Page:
Chapter 23 – Exhaust pipes trimmed

Today was all about completing the long-overdue exhaust pipe surgery to better allow the exhaust pipes to fit inside the lower cowling.

I spent a good couple of hours going over my notes and finalizing the no-kidding plan on how to proceed with getting the engine set and the bottom cowling fitted into place.  Step 1 was to trim the exhaust pipes at the top flange on both male and female sides of the slip joint to then assess if the trimming resolved the clearance issue between exhaust pipes and lower cowling.

I grabbed these shots of cylinder #1 and #3 exhaust pipes to ensure I captured exactly how the springs needed to go back on.  Speaking of the springs, I had whole-heartedly expected to have needed to replace the springs, but due to the comparatively scant amount of trim material (more on that below) and the twist of the pipes stretching the springs when mounted on the cylinder, I don’t see that new springs will be required.

After speaking with Clinton from Custom Aircraft Parts in early February about my exhaust pipe vs cowling clearance issues, he told me that they couldn’t custom re-weld my exhaust pipes without my bird physically there… and I get that.  If one or two welds or angles needed to be tweaked, as would have invariably been the case, then sending the pipes back and forth for the mods would have been a few hundred dollars just in shipping alone.

Clinton told me about the option of trimming the inner and outer slip joint tubes to lessen the overall height of the pipes, but cautioned that I should leave at least 3/4″ of mating tube between the flange side and the pipe side to ensure no exhaust leaks.

While I was talking to Clinton on the phone, and what I reported in my 3 Feb blog post was that I had 1.2″ of slip joint tube between the underside of the flange to the end of the weld where the outer slip joint tube was clearly visible.  Thus I planned on removing a 1/2″ and leaving 0.7″ for the slip joint.  EZ-PZ.

However, when I actually disassembled the exhaust pipes and measured the slip joint from the INSIDE, I found a slightly different story.  I didn’t have 1.2″ worth of slip joint tubing, but rather just under an inch: about 0.97″ on average.   To maintain 3/4″ material between inner and outer (male and female) mating tubes of the slip joints, this only gave me 0.23″ to trim off.

Well, a 1/4″ is better than nothing in the tight, confined spaces of my cowling situation, so I got to work.  I marked 0.23″ from the edge of the slip joint tube and then taped around my marks.  I used my Dremel Tool with a cutoff wheel and carefully cut up close to the line.  I then used a file and finalized the trim before cleaning it up with emory cloth.

Here we have cylinder #1’s (on the right) exhaust pipe flange side of the slip joint trimmed by 0.23″ and cleaned up.  Cylinder #3’s untrimmed flange-side slip joint is on the left.

I then repeated the same process on the actual exhaust tube side: marking 0.23″ from the edge and then carefully cutting the tube with my Dremel tool.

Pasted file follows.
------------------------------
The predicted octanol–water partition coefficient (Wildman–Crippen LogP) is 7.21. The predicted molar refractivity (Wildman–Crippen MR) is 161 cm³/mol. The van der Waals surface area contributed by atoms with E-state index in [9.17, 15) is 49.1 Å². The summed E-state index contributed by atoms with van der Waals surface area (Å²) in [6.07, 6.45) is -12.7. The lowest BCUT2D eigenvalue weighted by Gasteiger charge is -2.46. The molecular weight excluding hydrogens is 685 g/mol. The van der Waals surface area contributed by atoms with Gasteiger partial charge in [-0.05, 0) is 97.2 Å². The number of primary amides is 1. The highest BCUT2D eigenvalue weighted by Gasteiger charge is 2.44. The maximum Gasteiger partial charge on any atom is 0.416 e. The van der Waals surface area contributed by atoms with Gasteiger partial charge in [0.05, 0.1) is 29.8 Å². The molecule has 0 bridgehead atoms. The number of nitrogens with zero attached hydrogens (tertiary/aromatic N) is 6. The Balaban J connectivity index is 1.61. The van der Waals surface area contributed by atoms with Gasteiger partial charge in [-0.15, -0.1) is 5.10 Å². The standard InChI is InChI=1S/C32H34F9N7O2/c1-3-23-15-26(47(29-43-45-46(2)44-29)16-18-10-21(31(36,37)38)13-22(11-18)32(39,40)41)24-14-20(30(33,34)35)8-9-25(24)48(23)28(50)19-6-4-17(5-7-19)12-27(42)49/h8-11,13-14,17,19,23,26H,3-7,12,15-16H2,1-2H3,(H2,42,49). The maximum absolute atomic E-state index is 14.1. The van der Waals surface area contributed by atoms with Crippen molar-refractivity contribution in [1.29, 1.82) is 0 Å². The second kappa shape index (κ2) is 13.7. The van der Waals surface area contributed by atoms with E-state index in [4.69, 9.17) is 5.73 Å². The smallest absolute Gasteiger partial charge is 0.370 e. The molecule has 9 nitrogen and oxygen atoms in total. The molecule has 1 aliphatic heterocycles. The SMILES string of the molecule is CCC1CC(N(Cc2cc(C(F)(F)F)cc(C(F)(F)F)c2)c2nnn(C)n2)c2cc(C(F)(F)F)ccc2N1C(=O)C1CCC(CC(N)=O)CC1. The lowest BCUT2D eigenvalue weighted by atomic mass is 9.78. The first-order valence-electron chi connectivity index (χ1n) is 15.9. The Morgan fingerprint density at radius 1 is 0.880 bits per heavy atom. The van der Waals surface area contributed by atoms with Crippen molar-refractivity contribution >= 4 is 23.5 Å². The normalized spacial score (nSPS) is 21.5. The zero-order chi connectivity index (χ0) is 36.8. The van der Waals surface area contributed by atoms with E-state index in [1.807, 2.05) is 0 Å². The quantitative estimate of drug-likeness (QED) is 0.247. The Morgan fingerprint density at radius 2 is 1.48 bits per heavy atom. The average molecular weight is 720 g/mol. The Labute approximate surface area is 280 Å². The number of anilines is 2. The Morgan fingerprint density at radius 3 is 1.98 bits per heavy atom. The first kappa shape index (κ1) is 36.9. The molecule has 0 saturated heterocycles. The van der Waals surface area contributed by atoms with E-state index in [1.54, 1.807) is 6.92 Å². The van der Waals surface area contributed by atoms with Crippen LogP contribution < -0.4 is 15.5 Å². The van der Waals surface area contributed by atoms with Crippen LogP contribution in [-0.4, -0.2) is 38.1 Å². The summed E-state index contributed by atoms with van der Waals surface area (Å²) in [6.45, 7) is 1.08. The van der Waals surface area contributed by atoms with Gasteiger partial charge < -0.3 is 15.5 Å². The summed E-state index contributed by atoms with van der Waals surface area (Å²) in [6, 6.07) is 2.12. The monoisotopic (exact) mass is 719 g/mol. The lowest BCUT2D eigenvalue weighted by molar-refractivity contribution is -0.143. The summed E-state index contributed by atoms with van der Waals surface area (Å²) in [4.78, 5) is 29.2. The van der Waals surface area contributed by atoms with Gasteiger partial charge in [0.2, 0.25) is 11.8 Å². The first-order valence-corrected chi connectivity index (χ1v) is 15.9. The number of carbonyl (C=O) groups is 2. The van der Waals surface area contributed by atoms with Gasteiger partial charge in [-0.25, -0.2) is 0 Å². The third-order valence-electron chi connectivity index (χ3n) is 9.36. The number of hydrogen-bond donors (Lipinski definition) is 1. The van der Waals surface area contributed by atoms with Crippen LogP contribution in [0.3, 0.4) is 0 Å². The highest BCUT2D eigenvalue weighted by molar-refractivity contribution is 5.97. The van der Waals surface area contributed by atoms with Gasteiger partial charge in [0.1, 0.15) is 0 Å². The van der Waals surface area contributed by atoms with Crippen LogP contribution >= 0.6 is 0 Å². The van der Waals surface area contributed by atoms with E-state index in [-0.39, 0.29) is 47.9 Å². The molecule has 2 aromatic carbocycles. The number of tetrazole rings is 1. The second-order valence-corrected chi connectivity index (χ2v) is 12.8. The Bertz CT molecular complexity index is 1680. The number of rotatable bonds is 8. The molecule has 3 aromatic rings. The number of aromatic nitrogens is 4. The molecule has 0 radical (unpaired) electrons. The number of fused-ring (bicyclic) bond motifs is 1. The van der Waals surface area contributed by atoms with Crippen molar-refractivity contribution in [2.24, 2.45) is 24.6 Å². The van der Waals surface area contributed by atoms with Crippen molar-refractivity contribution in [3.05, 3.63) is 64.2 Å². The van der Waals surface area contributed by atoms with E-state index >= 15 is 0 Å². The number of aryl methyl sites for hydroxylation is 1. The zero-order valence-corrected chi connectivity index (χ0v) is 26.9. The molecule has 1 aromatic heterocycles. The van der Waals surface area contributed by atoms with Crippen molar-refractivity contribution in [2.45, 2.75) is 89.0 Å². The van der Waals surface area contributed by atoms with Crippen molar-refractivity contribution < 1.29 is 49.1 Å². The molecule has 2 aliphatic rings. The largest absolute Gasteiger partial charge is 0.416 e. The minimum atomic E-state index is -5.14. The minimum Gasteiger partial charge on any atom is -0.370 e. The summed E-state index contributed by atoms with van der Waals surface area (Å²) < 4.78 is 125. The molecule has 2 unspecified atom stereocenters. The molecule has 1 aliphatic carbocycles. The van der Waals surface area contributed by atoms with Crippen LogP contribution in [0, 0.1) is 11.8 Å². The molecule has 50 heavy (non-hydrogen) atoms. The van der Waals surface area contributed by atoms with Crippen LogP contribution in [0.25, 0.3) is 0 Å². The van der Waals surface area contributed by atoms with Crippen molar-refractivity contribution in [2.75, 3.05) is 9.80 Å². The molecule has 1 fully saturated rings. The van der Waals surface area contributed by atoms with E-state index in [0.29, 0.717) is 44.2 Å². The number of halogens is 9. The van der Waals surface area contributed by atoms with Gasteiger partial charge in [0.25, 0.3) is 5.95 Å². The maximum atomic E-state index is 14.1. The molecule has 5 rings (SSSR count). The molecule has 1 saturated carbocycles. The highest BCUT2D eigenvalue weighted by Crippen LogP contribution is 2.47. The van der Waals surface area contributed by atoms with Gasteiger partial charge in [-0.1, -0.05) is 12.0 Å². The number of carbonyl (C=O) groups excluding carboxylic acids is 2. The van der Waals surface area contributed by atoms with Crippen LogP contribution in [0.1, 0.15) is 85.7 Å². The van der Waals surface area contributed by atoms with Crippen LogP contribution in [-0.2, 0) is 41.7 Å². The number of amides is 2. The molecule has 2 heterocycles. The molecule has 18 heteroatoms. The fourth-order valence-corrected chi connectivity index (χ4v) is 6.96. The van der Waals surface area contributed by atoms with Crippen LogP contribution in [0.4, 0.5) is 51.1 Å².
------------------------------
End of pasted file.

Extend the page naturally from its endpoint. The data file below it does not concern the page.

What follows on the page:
I then test fit the trimmed cylinder #1 exhaust pipe.  The springs were still somewhat of a PITA to get back into place, which told me they had at least some decent spring holding action.  With the slip joint design, the pipes have to be turned at an angle from the mounting flange which stretches out the springs even more… so even though I removed 1/4″ out of the distance that the springs were holding, I don’t see any noticeable difference between the trimmed exhaust pipe’s spring holding power vs cylinders 2 and 4 on the other side (clearly I compared them).

After declaring cylinder #1’s exhaust pipe trim successful, I proceeded with trimming the height of cylinder #3.

I’ll note that the slip joint on cylinder #3 couldn’t really be classified as such since it was too tight of a fit and I had to use considerable force to get the flange side out of the tube side.  After I trimmed off 0.23″ from the flange side, I spent a good 10 minutes wet sanding the interfacing surface of the slip joint tube.  I then did the same on the inside of the exhaust tube side of the slip joint after I trimmed it, and also worked it back and forth a bit as well to ensure it was in fact a true “slip joint” in operation as well name.  All the slip joint fits on the other cylinders’ exhaust pipes were fine.

I then trimmed the exhaust pipes for cylinders #2 and #4 as well (right pic).  Here we also have both exhaust pipes on cylinders #1 and #3 in place too (left pic).

Some wider angle views of the trimmed exhaust pipes mounted onto the engine.

And a shot of all the trimmed 0.23″ rings I removed from the pipes.  I of course had to weigh them out of curiosity: 1.6 oz of weight savings!

Then came the real test: would the lower cowling fit with the exhaust pipes mounted in place?

The good news is that I was able to easily mount the lower cowling with the exhaust pipes in place, which I wasn’t before if the left exhaust pipes were mounted.

The bad news is that the left exhaust pipes are still too low and too close to the cowling to simply press forward with the engine and upper cowling install.  The bottom line is that I’m going to have to do a considerable amount of bottom cowling rework, about the aft 25% I’d guesstimate.  Since I will now have to engage in significant cowling rework anyway, part of my rework will be to open up the lower cowling center aft area to allow me to fit the flow guide of the bumble bee/Hershey kiss spinner in place.

I still have the lower engine mount bolts that need final torque and cotter pin (left side) replaced, which I will do tomorrow as well as start the initial sanding of the cowling and planning for just how I will modify the cowling to provide the proper clearance for the exhaust pipes and spinner flow guide.

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